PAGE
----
Doing this helps put things in perspective, and allows you to get a better grasp on what you really want to be getting out of life.

Bottom line?

Do what energizes you. 

Kristoph Matthews March 27, 2012 at 8:53 pm

Amber,

Inspiring story of your moves to NY and Boulder. I thought your post would be more effective if you provided some examples in your 4-step exercise, and perhaps even made a video of it. Many people, especially myself, won’t actually take out the paper and do it, but could effectively relate to examples and gain awareness. Just a suggestion :) I’ve clicked to your blog and really admire what you’re creating.

Kristoph

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Chas March 29, 2012 at 9:35 am

Thank you for sharing your story, Amber; I find it to be very beneficial for me. Sometimes it is easy to lose focus in a whirlwind of activity.

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Adam Dudley March 29, 2012 at 11:53 am

Sean…thanks for having Amber post.

Amber…I love what you’re doing…and…from your interest in helping people discover what activities strengthen and weaken them…I think that you may be interested in this man’s work: http://www.signlanguageofthesoul.com/. I have personally worked with him and find his area of expertise fascinating as well as funcional. Best wishes with your Bold Academy.

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Oli Lewington March 29, 2012 at 2:21 pm

Wow – that was exactly what I needed to read today, thanks so much for sharing Amber’s post.

I’m in the middle of a fairly massive life change, leaving my secure, well-paid job in London to live a calmer, healthier and happier life. As a transplant recipient I know more than most how precious each day and each moment is and I wanted to make sure I was living each moment for what it can be and not wasting 4 hours of my day in a car on a commute.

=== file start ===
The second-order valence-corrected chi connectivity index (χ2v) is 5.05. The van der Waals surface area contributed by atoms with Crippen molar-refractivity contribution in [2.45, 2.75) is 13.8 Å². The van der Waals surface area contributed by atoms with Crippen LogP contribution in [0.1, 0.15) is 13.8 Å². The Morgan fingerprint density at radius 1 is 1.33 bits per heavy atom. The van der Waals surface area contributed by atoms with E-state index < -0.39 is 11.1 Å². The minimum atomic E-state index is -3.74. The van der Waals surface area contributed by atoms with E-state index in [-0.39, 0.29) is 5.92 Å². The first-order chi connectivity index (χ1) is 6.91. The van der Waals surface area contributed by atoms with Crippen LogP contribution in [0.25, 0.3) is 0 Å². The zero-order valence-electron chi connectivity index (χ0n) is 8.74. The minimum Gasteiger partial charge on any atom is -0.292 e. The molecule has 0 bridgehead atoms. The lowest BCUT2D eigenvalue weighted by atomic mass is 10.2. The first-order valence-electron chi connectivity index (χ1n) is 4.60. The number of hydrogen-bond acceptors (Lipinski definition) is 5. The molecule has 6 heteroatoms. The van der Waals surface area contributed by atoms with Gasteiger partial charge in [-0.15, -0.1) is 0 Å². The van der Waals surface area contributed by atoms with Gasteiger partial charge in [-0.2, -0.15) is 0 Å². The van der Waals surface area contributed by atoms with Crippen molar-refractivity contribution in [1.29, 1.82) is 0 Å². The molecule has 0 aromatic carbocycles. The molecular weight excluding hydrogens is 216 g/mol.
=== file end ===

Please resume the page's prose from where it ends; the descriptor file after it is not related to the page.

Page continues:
Reading stories like this – and seeing the enormous progress Amber has made – energises me and makes me realise that I am making the right choices and that I can see this through.

More than anything I want to help people see the value and richness they have in their lives and how to seize it, love it and live it to the full.

Thanks to both of you, Sean and Amber, for keeping me on-track.

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September April 1, 2012 at 3:52 pm

I love to read about stuff like this – and your experiences will help guide everyone. What I would really love is to adapt this kind of experience and insight into someone who has a family. Children are exhausting, but how do you change the hours of interaction with them to be energizing instead of draining… Food for thought for myself, but I would love to see more parents who are taking leaps and leading change and living life to the fullest – and how they do it.

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Isabelle Fredborg April 2, 2012 at 1:47 am

Sean, thank you for proving that guest posts doesn’t mean “I need a break, gotta fill up the blog calendar somehow, anything”. Though, wait, you ARE on vacation ;) Anyway, just saying that it’s inspiring to see people who keep the same high standard for guest posts as for their own posts.

Amber, thank you for sharing your story. It’s so easy to fool yourself to keep going longer than is good for you – after all, you “have everything”. So great to see that taking a step back has helped you to be even more successful, having a life and being happy, too.

Good point in your three step columns. Feels like most people lable them differently – before and during. That way, it’s much easier to say no to things that are good for you but require a bit of energy upfront. Like this:

Do I want to work out? (before) Nah, I’d rather do X.
Will it be nice to work out? (during) Maaaaybe.

= won’t do it

compared to

Will it be nice to work out? (during) Maaaybe.
How will I feel afterwards? (after) GREAT and pleased with myself

= will do it